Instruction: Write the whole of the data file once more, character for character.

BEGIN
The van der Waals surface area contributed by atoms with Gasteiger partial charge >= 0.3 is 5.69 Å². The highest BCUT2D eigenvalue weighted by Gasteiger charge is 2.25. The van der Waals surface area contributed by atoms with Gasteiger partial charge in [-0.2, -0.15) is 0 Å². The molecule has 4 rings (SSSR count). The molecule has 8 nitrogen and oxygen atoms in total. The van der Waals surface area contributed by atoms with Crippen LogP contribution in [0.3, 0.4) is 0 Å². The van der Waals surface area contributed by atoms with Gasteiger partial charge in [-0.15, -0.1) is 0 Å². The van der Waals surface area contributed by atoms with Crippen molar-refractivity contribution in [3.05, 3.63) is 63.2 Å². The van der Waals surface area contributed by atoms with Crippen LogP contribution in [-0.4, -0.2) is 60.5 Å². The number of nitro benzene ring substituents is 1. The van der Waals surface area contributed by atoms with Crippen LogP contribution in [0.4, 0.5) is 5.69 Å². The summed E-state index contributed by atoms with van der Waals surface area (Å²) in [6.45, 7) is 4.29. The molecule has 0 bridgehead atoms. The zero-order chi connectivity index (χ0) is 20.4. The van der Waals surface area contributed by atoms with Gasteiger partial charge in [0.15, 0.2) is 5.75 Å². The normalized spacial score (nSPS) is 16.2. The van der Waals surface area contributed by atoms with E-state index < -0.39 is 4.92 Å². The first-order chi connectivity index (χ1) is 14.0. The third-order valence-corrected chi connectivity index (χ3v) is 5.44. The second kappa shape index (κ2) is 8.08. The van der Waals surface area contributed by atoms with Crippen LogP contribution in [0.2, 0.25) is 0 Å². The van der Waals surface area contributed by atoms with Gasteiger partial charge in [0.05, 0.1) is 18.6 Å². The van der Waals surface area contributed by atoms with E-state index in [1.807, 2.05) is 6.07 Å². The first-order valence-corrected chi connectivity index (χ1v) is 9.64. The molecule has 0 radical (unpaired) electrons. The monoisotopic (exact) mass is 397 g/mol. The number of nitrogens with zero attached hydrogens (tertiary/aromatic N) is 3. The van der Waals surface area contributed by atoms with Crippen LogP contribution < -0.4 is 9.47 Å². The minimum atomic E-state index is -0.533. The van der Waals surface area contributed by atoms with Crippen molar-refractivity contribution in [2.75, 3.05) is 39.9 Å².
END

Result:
The van der Waals surface area contributed by atoms with Gasteiger partial charge >= 0.3 is 5.69 Å². The highest BCUT2D eigenvalue weighted by Gasteiger charge is 2.25. The van der Waals surface area contributed by atoms with Gasteiger partial charge in [-0.2, -0.15) is 0 Å². The molecule has 4 rings (SSSR count). The molecule has 8 nitrogen and oxygen atoms in total. The van der Waals surface area contributed by atoms with Crippen LogP contribution in [0.3, 0.4) is 0 Å². The van der Waals surface area contributed by atoms with Gasteiger partial charge in [-0.15, -0.1) is 0 Å². The van der Waals surface area contributed by atoms with Crippen molar-refractivity contribution in [3.05, 3.63) is 63.2 Å². The van der Waals surface area contributed by atoms with Crippen LogP contribution in [-0.4, -0.2) is 60.5 Å². The number of nitro benzene ring substituents is 1. The van der Waals surface area contributed by atoms with Crippen LogP contribution in [0.4, 0.5) is 5.69 Å². The summed E-state index contributed by atoms with van der Waals surface area (Å²) in [6.45, 7) is 4.29. The molecule has 0 bridgehead atoms. The zero-order chi connectivity index (χ0) is 20.4. The van der Waals surface area contributed by atoms with Gasteiger partial charge in [0.15, 0.2) is 5.75 Å². The normalized spacial score (nSPS) is 16.2. The van der Waals surface area contributed by atoms with E-state index < -0.39 is 4.92 Å². The first-order chi connectivity index (χ1) is 14.0. The third-order valence-corrected chi connectivity index (χ3v) is 5.44. The second kappa shape index (κ2) is 8.08. The van der Waals surface area contributed by atoms with Crippen LogP contribution in [0.2, 0.25) is 0 Å². The van der Waals surface area contributed by atoms with Gasteiger partial charge in [0.05, 0.1) is 18.6 Å². The van der Waals surface area contributed by atoms with E-state index in [1.807, 2.05) is 6.07 Å². The first-order valence-corrected chi connectivity index (χ1v) is 9.64. The molecule has 0 radical (unpaired) electrons. The monoisotopic (exact) mass is 397 g/mol. The number of nitrogens with zero attached hydrogens (tertiary/aromatic N) is 3. The van der Waals surface area contributed by atoms with Crippen LogP contribution < -0.4 is 9.47 Å². The minimum atomic E-state index is -0.533. The van der Waals surface area contributed by atoms with Crippen molar-refractivity contribution in [2.75, 3.05) is 39.9 Å².